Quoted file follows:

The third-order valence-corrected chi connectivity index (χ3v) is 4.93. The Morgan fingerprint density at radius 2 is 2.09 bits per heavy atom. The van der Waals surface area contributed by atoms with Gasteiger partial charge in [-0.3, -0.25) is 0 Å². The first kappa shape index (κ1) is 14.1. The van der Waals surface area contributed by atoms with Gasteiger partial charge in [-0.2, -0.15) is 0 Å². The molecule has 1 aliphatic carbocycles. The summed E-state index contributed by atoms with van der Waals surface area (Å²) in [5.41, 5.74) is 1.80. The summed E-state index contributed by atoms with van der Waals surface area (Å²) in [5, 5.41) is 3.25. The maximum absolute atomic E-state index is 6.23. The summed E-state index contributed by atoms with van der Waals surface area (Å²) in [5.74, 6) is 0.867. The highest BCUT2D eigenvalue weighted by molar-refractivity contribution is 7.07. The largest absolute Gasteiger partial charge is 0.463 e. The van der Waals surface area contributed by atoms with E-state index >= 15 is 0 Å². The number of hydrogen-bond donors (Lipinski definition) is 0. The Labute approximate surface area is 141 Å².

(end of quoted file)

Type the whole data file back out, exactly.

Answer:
The third-order valence-corrected chi connectivity index (χ3v) is 4.93. The Morgan fingerprint density at radius 2 is 2.09 bits per heavy atom. The van der Waals surface area contributed by atoms with Gasteiger partial charge in [-0.3, -0.25) is 0 Å². The first kappa shape index (κ1) is 14.1. The van der Waals surface area contributed by atoms with Gasteiger partial charge in [-0.2, -0.15) is 0 Å². The molecule has 1 aliphatic carbocycles. The summed E-state index contributed by atoms with van der Waals surface area (Å²) in [5.41, 5.74) is 1.80. The summed E-state index contributed by atoms with van der Waals surface area (Å²) in [5, 5.41) is 3.25. The maximum absolute atomic E-state index is 6.23. The summed E-state index contributed by atoms with van der Waals surface area (Å²) in [5.74, 6) is 0.867. The highest BCUT2D eigenvalue weighted by molar-refractivity contribution is 7.07. The largest absolute Gasteiger partial charge is 0.463 e. The van der Waals surface area contributed by atoms with E-state index >= 15 is 0 Å². The number of hydrogen-bond donors (Lipinski definition) is 0. The Labute approximate surface area is 141 Å².